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In Memory of the Video Rental Store



Cinemas are for those who know where they’re going. But the video store? The video store is for the wanderers who are still looking. Or, were still looking.

From a very young age, I, like many people, was in the clutches of a business nobody even knew was doomed to collapse yet. At least, nobody I knew knew, and certainly, you didn’t know. We were children, and children rarely know much about themselves, let alone the intricacies of a market on the brink of an unknowing death at the hands of an unknowable, unfeeling force. A force that would take all the whimsy and love out of picking a film and replacing it with scrolling and idly zoning out as you watched the screen.

I learned quickly to love the video store. I hadn’t yet grown to love the comic books that would line the boxes in my room, or developed the skills to play with others, but I did have a video store on my block. It was a downright frigid spot in the sweltering heat of the summer, and that was all it needed to be.

The fatal weakness the store preyed on was that my eyes and heart were still perfectly big in proportion to my positively diminutive brain. I was enticed by every expertly crafted cover, every famous face I acquainted myself with. I ended up carrying names and voices belonging to the friends and enemies and loves and heroes I’d never meet.

And the terrors I’d never experience first-hand.


The eyes in paintings follow you sometimes, but the eyes on movie cases always follow you when you walk along the aisles. It’s the horror film cases that always seem to be watching you from between the shelves. Red eyes peering from the darkness. Monstrous eyes that seem particularly human and human eyes that call on the particularly deranged. The only lit spot on a face leering in shadow with wide eyes, wide maniacal stares and bloody hands and bloody weapons, bloody everything–

So scary that it would leave me rambling. And I’m a habitual rambler, always nervous, so you can only imagine how scared I was, even as a child, when my parents were there to assure me it’d be fine.

I can’t wash out how those images evoked a primal disgust and curiosity in me. I remember that the Saw movie covers did it to me quite a bit with their various severed limbs and torn-out teeth hanging by wires; the Texas Chainsaw remake had me standing in shock when I passed it in the store, the face of Thomas Hewitt staring back with void sunken features. Sepia-toned filth that leeched off the poster’s art and into my brain to leave stains so strong I can remember them as clear as day. Growing recognition that would turn into admiration.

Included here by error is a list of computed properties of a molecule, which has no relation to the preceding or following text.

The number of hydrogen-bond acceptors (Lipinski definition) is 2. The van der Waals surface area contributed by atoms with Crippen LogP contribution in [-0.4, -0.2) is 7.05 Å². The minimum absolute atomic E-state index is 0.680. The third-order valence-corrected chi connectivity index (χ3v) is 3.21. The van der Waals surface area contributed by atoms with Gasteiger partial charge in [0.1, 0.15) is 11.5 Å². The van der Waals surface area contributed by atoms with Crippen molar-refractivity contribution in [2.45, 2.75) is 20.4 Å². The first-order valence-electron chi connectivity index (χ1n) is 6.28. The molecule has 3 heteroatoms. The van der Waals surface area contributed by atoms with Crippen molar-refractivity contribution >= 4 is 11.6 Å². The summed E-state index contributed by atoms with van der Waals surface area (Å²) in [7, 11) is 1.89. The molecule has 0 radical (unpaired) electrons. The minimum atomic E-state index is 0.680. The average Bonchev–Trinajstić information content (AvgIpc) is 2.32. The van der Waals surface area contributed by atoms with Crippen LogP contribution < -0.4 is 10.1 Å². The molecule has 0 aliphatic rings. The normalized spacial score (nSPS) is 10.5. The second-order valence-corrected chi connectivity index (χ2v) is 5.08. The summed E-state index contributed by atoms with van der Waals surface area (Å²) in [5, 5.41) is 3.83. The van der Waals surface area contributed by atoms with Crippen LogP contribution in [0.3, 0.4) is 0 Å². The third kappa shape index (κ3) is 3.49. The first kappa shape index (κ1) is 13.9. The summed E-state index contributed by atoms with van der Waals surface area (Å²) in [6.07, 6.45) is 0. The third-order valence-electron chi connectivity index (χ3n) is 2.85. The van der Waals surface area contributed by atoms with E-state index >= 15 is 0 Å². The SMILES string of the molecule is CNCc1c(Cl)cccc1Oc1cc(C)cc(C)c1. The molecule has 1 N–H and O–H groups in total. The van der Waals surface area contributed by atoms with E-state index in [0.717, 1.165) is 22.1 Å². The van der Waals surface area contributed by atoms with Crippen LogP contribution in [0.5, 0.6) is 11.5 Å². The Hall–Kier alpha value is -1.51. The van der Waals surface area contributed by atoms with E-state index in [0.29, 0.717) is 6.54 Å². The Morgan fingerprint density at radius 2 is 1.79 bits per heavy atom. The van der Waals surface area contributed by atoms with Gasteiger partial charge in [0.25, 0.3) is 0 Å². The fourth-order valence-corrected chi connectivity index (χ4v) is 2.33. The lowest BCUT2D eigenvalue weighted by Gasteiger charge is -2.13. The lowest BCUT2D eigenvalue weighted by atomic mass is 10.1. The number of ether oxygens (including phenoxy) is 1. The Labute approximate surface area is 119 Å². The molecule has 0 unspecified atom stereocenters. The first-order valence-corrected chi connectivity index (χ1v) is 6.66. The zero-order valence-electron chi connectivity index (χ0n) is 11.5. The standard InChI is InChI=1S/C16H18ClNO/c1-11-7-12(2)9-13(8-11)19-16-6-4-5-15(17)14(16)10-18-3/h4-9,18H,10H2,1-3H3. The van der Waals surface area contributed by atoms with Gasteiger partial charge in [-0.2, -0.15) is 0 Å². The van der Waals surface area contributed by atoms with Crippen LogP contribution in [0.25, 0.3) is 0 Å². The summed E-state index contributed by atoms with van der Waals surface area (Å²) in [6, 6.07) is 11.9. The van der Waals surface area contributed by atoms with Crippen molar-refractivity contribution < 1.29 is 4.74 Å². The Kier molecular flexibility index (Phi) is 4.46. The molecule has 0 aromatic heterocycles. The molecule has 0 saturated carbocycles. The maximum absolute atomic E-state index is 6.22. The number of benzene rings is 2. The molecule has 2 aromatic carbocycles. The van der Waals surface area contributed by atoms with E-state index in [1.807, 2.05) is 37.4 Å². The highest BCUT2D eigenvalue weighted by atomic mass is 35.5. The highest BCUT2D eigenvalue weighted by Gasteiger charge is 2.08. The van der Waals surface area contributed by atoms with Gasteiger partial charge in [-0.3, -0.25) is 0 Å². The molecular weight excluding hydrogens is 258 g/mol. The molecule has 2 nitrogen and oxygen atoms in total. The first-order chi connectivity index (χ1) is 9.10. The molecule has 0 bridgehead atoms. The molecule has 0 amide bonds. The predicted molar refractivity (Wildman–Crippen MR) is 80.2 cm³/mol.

And I kept running into these faces, even when I wasn’t in that video store. A man in the neighborhood who sold movies out of the trunk of his car frequented the same block as my grandmother’s apartment. He lured me over to browse the selection once, and there it was. My father took my hand and led me away, but that first glance at the stitched face would terrorize me for most of my childhood.

Cover after cover through flea markets, electronics retailers, and bargain bins in big box stores. Everywhere, that damned face. Good old Charles Lee Ray, Chucky. Killer dolls, which I only got glimpses of, were infinitely more terrifying than the films themselves. God forbid I saw one of the full-sized replica Chucky dolls in a store and froze up to have an asthma attack.


When I got older, eventually, I did what every idiot in a horror film does. I took the proverbial steps into the darkened basement to find out what was making that noise. I had to find out what I had been seeing glimpses of from the corner of my eye.

Far and away from the first video store that stole my heart, we had a Blockbuster in the town we moved to next. Twelve-year-old me snuck a copy of “Dawn of the Dead” in with some of the films we had rented, covering that pale, bloodstained half-face with a box of old candy off the shelf near the register, taking advantage of the fact that my parents were still browsing while I made my pick. The young cashier, whose face has melted into memory soup all these years later, still had one distinct feature on their face I could see: a smile. It could have been them being nice as usual, but part of me likes to think that they knew what I was doing and just wanted to give a little push to rebel.

I watched it a few days later in my room, nervously dancing around the fact we’d have to return it soon. And though I had to cover my eyes most of the time, and the volume had to be turned down low so that my parents couldn’t hear the carnage from the next room over, I made it through. And I wanted more now.

Now that I’m grown, I wish we had met earlier, horror; I wish I had gotten to know how fun the fear could be. How silly some of these things were. The joys of camp and goriness. The way you could put the laughter in slaughter and the sense of fun in fear. But that was the trajectory I had to be on, to feel equal parts “I’m scared, I want to go home” and “I’m scared, I need to know more.” I’m just glad that I caught those eyes watching between the shelves when I did.